Crop scientists at three federal labs have released results of a two-year evaluation of 56 commercially-available cover crop varieties to help farmers pick the best ones for their business.

K-State Research and Extension soil management specialist Deann Presley calls the publication – Evaluation of Cool Season Crops in the North Central Region – an “excellent piece of research” conducted by scientists employed by the U.S. Department of Agriculture and the Natural Resources Conservation Service.

“There is a lot of effort that farmers put in to selecting their cash crop hybrids (such as wheat, corn and soybeans),” Presley said. “But as far as cover crops go, we just don’t have that same level of information.

“The scientists at the (NRCS) plant material center have put in the work to do real evaluations of multiple types of cover crops to give them ratings for various properties.”

The publication is available online, and was one of the topics addressed in a recent issue of the K-State Agronomy eUpdate.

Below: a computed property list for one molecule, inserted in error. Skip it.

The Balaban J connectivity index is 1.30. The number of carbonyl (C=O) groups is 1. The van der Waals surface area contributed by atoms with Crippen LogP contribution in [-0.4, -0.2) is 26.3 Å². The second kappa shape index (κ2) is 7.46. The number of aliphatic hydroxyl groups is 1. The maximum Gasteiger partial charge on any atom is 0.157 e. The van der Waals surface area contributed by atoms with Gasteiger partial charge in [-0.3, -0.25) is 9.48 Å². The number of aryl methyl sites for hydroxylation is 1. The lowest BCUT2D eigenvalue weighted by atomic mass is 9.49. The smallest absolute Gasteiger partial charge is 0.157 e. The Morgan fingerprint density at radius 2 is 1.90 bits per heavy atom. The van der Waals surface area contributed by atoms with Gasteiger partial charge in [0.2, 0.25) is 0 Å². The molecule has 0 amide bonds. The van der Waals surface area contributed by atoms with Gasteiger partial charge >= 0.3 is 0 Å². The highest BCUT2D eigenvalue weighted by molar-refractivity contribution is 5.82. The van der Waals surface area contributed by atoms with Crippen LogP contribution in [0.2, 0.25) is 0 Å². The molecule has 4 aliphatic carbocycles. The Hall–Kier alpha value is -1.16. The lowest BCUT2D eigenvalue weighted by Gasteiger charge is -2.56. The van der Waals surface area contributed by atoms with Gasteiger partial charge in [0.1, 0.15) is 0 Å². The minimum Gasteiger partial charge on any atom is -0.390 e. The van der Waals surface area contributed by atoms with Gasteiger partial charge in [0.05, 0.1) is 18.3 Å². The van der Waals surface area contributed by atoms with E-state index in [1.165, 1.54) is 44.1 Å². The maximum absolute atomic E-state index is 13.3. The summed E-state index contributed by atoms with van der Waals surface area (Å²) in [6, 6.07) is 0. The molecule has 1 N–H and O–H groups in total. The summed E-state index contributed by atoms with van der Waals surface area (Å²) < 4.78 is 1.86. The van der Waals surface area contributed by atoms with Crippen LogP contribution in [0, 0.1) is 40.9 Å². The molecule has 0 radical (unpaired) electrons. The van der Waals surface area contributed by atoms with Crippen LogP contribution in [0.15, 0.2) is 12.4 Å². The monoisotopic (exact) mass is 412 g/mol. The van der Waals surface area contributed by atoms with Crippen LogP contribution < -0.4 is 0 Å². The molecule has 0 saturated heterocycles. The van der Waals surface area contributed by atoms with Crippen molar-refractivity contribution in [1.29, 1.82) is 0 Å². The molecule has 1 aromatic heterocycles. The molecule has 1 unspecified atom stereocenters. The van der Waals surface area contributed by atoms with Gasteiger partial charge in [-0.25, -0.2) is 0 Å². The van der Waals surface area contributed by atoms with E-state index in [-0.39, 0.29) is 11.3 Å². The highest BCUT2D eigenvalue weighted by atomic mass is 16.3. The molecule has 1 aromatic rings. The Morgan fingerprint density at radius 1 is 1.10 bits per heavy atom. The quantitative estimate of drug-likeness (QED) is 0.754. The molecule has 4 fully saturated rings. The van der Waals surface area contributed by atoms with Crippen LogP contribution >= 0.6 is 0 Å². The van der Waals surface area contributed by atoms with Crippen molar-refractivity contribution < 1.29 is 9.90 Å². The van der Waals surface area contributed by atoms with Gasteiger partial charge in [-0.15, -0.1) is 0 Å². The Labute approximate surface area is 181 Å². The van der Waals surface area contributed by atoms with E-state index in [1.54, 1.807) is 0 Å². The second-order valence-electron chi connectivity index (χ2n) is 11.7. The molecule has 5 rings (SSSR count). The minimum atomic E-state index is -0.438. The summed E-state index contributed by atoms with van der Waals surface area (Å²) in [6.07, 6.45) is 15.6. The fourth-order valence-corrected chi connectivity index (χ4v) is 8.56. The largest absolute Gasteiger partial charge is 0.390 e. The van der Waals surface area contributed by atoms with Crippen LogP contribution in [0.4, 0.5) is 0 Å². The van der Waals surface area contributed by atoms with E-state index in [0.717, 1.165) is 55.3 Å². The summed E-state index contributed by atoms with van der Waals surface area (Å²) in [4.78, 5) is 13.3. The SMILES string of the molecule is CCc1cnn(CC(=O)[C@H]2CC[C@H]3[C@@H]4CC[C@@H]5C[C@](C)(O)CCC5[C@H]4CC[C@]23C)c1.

Presley notes the publication covers such important topics as how quickly a given fall cover crop will establish, its ability to survive the winter, maturity date, and insect and disease ratings.

“It’s all important information to have,” she said, “but in particular, I think winter survival is a pretty important one. The big question is how quickly can you get it seeded and how well does that establish.”

Among the varieties evaluated so far, “each has its pros and cons,” Presley said.

“Kansas growing conditions are varied; there is not one or two cover crops that are suitable for the entire state,” she said. “In addition to information in this publication, it’s important to work with local seed dealers, coops and other agricultural retailers to fine-tune cover crop selections to determine which one’s have been doing well in your local area.”

Presley has specialized in growing cover crops for 13 years and said this is the first time she has known in which a publication is available that provides key characteristics of a wide variety of fall crops.

“The questions never stop and we just keep exploring different ways and new things to research,” she said.